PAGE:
Schools get fed money for lunch supply issues | News

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BOSTON — Massachusetts schools are getting a tranche of federal funding to cover the rising cost of vegetables, meat and other school lunch staples that have been driven up by record high inflation and nationwide supply chain issues.

The state has received a $17.8 million grant from the U.S. Department of Agriculture’s Supply Chain Assistance program that school districts can use to absorb the skyrocketing cost of serving breakfast and lunch to tens of thousands of students.

Nationwide, the USDA’s Food and Nutrition Service is distributing $1 billion to states under the new program. The funds can be used to buy “unprocessed or minimally processed domestic food products” to help deal with “unpredictable increases in food and supply prices” and other supply chain-related issues.

New Hampshire is getting $2.8 million from the program, according to the agency.

“Throughout the pandemic, school food professionals have met extraordinary challenges to ensure every child can get the food they need to learn, grow and thrive,” the agency said in a statement. “But circumstances in local communities remain unpredictable, and supply chains for food and labor have been stressed and at times disrupted.”

Under the program, eligible school districts received an initial $5,000 grant with additional funds distributed based on enrollment in school lunch programs.

At least 337 school districts requested a portion of the federal funding, according to the state Department of Elementary and Secondary Education.

Newburyport school’s food service director Pam Kealey said the district received an allocation earlier this month from the program. She said the cost of food items has increased dramatically, putting a strain on the district’s cafeteria budget.

“We serve a lot of fresh produce in Newburyport,” she said. “And every time we go to place an order we see that there has been a significant increase in price.”

The snarled supply chain means schools are often competing against one another for limited food items, which drives up the prices even further, Kealey said.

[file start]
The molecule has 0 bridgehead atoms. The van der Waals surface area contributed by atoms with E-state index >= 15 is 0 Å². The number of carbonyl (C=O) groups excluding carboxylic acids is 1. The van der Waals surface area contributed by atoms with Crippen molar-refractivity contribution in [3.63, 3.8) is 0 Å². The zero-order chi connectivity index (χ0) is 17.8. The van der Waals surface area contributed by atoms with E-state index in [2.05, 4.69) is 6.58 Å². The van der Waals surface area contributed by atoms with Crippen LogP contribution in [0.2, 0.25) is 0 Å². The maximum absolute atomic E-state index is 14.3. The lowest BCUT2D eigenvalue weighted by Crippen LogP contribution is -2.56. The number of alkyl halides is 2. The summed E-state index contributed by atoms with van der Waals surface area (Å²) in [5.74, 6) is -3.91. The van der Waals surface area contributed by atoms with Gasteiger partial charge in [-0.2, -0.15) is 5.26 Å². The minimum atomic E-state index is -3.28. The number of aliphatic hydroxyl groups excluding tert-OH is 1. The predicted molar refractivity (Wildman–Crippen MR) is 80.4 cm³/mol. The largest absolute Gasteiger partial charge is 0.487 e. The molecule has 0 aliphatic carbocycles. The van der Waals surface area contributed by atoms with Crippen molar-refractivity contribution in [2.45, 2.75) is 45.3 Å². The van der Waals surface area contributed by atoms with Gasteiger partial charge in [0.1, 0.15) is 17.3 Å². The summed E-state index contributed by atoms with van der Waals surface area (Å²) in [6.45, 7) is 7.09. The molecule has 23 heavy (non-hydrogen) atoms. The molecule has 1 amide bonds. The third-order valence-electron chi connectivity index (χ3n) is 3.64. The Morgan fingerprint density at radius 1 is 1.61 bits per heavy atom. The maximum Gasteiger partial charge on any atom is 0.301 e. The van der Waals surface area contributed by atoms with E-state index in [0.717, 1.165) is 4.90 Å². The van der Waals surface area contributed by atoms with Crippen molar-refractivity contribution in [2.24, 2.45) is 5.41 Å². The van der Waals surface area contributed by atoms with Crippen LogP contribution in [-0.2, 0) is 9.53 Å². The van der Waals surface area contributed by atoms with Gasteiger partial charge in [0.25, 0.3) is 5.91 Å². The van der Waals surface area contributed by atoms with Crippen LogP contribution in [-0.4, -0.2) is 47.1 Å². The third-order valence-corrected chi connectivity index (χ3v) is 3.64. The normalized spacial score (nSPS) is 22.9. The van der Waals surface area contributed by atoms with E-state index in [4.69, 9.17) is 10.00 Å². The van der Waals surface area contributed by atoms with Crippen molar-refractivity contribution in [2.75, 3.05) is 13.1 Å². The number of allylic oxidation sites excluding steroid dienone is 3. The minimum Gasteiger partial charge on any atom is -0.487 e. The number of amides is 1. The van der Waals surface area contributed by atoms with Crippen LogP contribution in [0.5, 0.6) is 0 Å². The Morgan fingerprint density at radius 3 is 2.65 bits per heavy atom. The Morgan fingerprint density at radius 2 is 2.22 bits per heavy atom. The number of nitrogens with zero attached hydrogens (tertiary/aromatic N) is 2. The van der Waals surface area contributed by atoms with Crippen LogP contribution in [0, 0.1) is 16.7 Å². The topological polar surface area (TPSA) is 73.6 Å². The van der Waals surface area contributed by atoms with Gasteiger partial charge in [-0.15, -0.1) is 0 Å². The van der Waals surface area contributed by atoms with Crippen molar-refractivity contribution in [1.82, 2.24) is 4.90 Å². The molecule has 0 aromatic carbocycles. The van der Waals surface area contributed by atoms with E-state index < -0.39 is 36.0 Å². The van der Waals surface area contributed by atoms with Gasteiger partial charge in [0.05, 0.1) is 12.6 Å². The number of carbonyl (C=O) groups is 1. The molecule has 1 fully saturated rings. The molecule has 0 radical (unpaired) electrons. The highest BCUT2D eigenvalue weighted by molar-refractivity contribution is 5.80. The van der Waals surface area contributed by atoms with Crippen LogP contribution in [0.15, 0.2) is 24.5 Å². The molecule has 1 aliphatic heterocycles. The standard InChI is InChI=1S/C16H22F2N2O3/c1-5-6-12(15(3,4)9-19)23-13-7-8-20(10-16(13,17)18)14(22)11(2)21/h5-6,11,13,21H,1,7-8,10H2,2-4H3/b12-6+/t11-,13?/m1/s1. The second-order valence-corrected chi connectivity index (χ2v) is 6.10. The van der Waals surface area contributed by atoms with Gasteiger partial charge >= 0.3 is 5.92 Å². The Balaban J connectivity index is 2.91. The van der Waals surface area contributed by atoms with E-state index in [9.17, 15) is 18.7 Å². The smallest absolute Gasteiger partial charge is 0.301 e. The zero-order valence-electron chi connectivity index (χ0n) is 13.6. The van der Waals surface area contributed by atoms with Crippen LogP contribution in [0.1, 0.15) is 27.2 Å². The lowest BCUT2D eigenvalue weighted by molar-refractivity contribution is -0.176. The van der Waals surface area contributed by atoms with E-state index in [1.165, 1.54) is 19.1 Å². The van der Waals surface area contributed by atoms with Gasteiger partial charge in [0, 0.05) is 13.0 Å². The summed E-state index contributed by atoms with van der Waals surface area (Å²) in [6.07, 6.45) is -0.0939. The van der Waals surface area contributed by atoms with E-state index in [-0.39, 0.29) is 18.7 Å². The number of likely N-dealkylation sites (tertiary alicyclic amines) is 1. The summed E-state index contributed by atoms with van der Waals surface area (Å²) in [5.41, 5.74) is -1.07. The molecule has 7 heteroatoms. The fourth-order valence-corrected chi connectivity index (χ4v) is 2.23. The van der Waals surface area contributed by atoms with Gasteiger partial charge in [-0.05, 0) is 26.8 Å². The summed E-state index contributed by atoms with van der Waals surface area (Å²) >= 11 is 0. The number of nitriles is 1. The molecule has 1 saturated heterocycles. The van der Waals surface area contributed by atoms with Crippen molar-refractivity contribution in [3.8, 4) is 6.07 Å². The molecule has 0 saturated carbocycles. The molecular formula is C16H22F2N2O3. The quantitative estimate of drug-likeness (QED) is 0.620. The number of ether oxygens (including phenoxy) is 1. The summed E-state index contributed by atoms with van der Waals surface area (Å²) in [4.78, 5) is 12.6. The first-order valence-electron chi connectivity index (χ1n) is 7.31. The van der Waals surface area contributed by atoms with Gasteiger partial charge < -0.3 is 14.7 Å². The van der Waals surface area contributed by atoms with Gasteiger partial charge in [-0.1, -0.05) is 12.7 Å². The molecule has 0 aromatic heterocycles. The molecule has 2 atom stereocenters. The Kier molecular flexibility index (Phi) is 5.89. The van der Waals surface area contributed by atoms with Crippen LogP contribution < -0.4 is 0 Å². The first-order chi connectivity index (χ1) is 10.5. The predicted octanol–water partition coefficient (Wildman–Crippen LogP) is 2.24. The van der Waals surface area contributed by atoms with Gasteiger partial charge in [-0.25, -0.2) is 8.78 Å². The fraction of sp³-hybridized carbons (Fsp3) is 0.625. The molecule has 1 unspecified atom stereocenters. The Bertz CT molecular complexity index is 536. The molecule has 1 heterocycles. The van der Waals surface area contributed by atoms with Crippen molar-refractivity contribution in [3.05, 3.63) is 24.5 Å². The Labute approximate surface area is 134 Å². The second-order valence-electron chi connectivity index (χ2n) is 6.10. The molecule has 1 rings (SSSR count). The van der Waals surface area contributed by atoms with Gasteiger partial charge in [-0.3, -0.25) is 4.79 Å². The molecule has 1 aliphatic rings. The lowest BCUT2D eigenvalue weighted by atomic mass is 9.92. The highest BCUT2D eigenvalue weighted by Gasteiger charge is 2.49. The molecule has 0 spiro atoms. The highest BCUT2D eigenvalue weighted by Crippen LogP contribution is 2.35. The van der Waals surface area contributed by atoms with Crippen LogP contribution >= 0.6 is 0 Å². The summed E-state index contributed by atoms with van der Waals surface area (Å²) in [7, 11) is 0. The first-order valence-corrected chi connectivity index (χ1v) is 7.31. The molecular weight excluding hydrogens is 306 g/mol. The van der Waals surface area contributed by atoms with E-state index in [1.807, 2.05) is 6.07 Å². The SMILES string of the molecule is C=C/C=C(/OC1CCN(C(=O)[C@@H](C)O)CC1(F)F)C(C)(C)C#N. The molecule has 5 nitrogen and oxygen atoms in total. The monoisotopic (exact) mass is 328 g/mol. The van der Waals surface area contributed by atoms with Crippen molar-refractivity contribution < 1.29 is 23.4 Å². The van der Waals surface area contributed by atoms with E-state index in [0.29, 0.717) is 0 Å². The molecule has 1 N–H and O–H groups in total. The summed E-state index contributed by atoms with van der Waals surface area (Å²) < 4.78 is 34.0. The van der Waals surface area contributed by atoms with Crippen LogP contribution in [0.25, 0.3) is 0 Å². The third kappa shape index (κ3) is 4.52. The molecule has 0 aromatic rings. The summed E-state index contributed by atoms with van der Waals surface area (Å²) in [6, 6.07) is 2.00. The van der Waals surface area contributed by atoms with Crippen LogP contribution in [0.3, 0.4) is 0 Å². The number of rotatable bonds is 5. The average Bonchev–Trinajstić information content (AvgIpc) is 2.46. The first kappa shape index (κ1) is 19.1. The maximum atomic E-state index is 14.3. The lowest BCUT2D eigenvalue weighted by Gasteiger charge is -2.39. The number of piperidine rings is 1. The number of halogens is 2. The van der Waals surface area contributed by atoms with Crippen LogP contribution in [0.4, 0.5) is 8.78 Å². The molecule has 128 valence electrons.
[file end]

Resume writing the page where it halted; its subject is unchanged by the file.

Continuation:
The Triton Regional School District, which includes students from Newbury, Rowley and Salisbury, got about $36,000 from the program. School officials say the money will help offset the higher costs.

“Meals are always going out and there’s always food on the table,” said Triton’s Superintendent Brian Forget. “But the supply chain issue has been a real challenge.”

School cafeterias across the country have struggled to keep meat, dairy and other staples in stock, with some not knowing what to expect for weekly deliveries.

The shortages also mean some schools are struggling to meet standards required under the Healthy, Hunger-Free Kids Act of 2010. The law, championed by former first lady Michelle Obama, set nutritional requirements for meals served in schools that get federal funding.

The rules prescribe ingredients in foods such as pasta and cheese sandwiches, limit calories in each serving, and dictate what kind of milk is served.

The USDA, which oversees school food programs, has offered waivers to states during the pandemic to provide flexibility on some nutritional requirements.

Schools have also benefited from USDA waivers pandemic that provide universal free lunches, lifting a requirement for low-income families to apply for the free and reduced priced lunches. Those federal waivers, which expire on June 30, have dramatically expanded the number of students who get lunch at school.

“The universal free lunch has increased the number of children who are participating in the program across the country,” Kealey said. “As a result there’s even more demand for a limited supply.”

Christian M. Wade covers the Massachusetts Statehouse for North of Boston Media Group’s newspapers and websites. Email him at

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